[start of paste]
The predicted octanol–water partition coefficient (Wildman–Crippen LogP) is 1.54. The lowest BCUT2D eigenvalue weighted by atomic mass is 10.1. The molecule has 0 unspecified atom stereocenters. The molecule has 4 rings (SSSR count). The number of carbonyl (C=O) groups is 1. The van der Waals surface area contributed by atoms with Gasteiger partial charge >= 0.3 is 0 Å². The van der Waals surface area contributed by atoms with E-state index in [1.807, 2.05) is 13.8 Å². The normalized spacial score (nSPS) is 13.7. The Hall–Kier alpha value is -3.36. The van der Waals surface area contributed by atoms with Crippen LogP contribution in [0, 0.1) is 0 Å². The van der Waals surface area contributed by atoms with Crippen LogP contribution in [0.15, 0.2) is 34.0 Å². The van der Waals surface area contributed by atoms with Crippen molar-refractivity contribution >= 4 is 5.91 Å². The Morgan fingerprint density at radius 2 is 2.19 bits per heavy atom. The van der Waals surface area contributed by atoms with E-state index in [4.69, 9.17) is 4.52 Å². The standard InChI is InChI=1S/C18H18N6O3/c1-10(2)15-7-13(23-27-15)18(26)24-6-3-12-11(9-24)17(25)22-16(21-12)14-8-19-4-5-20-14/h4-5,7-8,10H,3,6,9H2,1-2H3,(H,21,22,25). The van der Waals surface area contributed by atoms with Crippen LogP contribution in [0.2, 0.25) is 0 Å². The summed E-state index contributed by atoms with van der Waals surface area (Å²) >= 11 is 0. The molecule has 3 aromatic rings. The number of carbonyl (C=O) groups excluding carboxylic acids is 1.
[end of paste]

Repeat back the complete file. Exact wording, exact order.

The predicted octanol–water partition coefficient (Wildman–Crippen LogP) is 1.54. The lowest BCUT2D eigenvalue weighted by atomic mass is 10.1. The molecule has 0 unspecified atom stereocenters. The molecule has 4 rings (SSSR count). The number of carbonyl (C=O) groups is 1. The van der Waals surface area contributed by atoms with Gasteiger partial charge >= 0.3 is 0 Å². The van der Waals surface area contributed by atoms with E-state index in [1.807, 2.05) is 13.8 Å². The normalized spacial score (nSPS) is 13.7. The Hall–Kier alpha value is -3.36. The van der Waals surface area contributed by atoms with Crippen LogP contribution in [0, 0.1) is 0 Å². The van der Waals surface area contributed by atoms with Crippen LogP contribution in [0.15, 0.2) is 34.0 Å². The van der Waals surface area contributed by atoms with Crippen molar-refractivity contribution >= 4 is 5.91 Å². The Morgan fingerprint density at radius 2 is 2.19 bits per heavy atom. The van der Waals surface area contributed by atoms with E-state index in [4.69, 9.17) is 4.52 Å². The standard InChI is InChI=1S/C18H18N6O3/c1-10(2)15-7-13(23-27-15)18(26)24-6-3-12-11(9-24)17(25)22-16(21-12)14-8-19-4-5-20-14/h4-5,7-8,10H,3,6,9H2,1-2H3,(H,21,22,25). The van der Waals surface area contributed by atoms with Crippen LogP contribution in [0.2, 0.25) is 0 Å². The summed E-state index contributed by atoms with van der Waals surface area (Å²) >= 11 is 0. The molecule has 3 aromatic rings. The number of carbonyl (C=O) groups excluding carboxylic acids is 1.